Friday, July 18, 2014

The Scrub-jay complex may become more complex

Contributed by Mike Patterson, Astoria, OR

There are currently 3 recognized species in the North American Scrub-jay complex, Western Scrub-jay, Island Scrub-jay and Florida Scrub-jay.  The latter two represent distinct, disjunct populations that have unequivocal structural and behavior differences from the broadly distributed Western Scrub-jay, not to mention very well defined, isolated ranges and little or no chance of overlap between them to muddy identification.  This may soon change with the addition of two additional scrub-jay species that have ranges and field marks that are not so neatly demarcated.

Western Scrub Jay (photo by Mike Patterson)

Depending on who you want to believe there are somewhere between 8 and 14 subspecies under the Western Scrub-jay umbrella, all of which fall into one of three larger groups: California Jay, Woodhouse's Jay and a Mexican form called Sumichast's Jay (Curry et al. 2002; Pyle 1997).  There is growing genetic evidence that these three groups may represent three distinct species.

The latest evidence comes from a paper published in BMC - Evolutionary Biology: Speciation in Western Scrub-jays, Haldane's rule, and genetic clines in secondary contact (Gowen, et al.  2014).  The study was designed to test gene flow along the zone of contact between interior (Woodhouse's) and coastal (California) Scrub-jays by exploring the mechanisms of Haldane's Rule.  As we all probably learned in High School biology, hybridization between two species generally produces offspring which are either sterile or have significantly reduced fertility.  This is a mechanism of reproductive isolation that helps to define different species.

Haldane's rule applies to incomplete reproductive isolation.  Again, going back to High School Biology, gender is determined in most animal species through a difference in the combination of sex chromosomes.  For mammals, XX produces females (homogametic gender) and XY produces males (heterogametic gender).  In birds, females are the heterogametic gender.  The letters ZW are traditionally used for female heterogametic species (ZZ would be males).  Haldane noted that, in many cases of incomplete isolation at hybrid zones, hybrid offspring of the heterogametic gender are much more likely to be absent, rare or sterile than the homogametic gender.  This complicates genetic studies for birds, because mitochondrial DNA (mtDNA), which is only inherited from the mother, is passed to next generation at a much lower rate than nuclear DNA which can be passed by both males and females.  Avian genetic studies which use only mtDNA may misrepresent the degree of gene flow along contact zones.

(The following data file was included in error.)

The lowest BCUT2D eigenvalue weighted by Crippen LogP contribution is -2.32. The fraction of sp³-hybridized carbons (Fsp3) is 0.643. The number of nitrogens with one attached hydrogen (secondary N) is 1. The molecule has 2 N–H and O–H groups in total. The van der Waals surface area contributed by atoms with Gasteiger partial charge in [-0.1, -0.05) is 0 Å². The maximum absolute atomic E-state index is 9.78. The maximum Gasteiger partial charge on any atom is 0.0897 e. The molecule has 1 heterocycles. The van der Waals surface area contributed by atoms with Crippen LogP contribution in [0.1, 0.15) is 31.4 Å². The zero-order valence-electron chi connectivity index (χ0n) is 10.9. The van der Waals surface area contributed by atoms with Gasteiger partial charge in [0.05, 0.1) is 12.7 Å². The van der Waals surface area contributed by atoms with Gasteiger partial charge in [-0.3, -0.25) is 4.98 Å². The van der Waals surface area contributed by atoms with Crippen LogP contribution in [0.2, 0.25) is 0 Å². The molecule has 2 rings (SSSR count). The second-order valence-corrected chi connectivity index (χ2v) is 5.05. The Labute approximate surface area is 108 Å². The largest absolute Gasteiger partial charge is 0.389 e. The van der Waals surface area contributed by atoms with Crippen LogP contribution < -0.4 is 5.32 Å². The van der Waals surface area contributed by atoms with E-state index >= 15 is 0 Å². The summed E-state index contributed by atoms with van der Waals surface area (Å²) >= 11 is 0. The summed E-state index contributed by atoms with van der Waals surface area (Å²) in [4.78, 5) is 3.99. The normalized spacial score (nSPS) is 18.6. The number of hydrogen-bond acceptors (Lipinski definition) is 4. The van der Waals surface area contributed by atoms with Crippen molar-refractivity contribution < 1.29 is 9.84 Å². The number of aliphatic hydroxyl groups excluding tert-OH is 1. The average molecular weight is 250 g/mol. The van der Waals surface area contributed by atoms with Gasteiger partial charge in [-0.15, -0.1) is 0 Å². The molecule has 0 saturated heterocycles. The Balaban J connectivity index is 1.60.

So, the Gowen, et al. study collected 689 specimens from throughout the range of Western Scrub-jay.  They sequenced both mtDNA and nuclear DNA to compare rates of gene flow along zones of contact and were ultimately able to demonstrate a statistically significant difference in the rate of mtDNA movement along the zone of contact when compared to nuclear DNA as predicted by Haldane's Rule.

In the process, they were able to do the most comprehensive, range-wide genetic sequencing study to date on Western Scrub-jays.  The study shows a strong genetic difference between Coastal and Interior Scrub-jays with a narrow zone of hybridization that exhibits partial reproductive isolation along heterogametic lines (Haldane's Rule).

Structure scans from 13 nuclear microsatellite loci highlighting genetic clusters (from: Gowen, et al.  2014)

This supports the proposition that Coastal and Interior forms are separate species.  The study further showed that the Western Scrub-jays in southern Mexico also qualify for elevation to at least one species (and arguably three, pending more study).

This study did not sample any of the scrub-jays in Central or Eastern Oregon and provides no direct guidance into the status of birds in interior Oregon or Washington.  Birds occurring in Klamath and Harney County are presumed to be from the Coastal group based on phenotypic and behavioral characters.  Coastal Scrub-jays show bright blue upper parts and white under parts.  They also show a well defined blue necklace and a heavy bill.  These birds are also strongly associated with residential areas in eastern locations.  Interior (Woodhouse's) Scrub-jays are a dull blue with very gray under parts, little or no necklace and a narrow bill.   This group is sparsely distributed in pinyon-juniper scrub.

Any claims of Woodhouse's Scrub-jay in Oregon or Washington should be meticulously documented with photos and comprehensive notes on habitat and behavior.


Curry, Robert L., A. Townsend Peterson and Tom A. Langen. 2002. Western Scrub-Jay (Aphelocoma californica), The Birds of North America Online (A. Poole, Ed.). Ithaca: Cornell Lab of Ornithology; Retrieved from the Birds of North America Online:

Gowen, F. C., Maley, J. M., Cicero, C., Peterson, A.T., Faircloth, B.C., Warr, T. C. and McCormack, J.E.. 2014. Speciation in Western Scrub-Jays, Haldane’s rule, and genetic clines in secondary contact. BMC Evolutionary Biology 2014, 14:135

Pyle, P. 1997. Identification Guide to North American Birds. Slate Creek Press, Bolinas, CA.

1 comment:

  1. Woodhouse's also sound different, which may be as helpful in the field as plumage.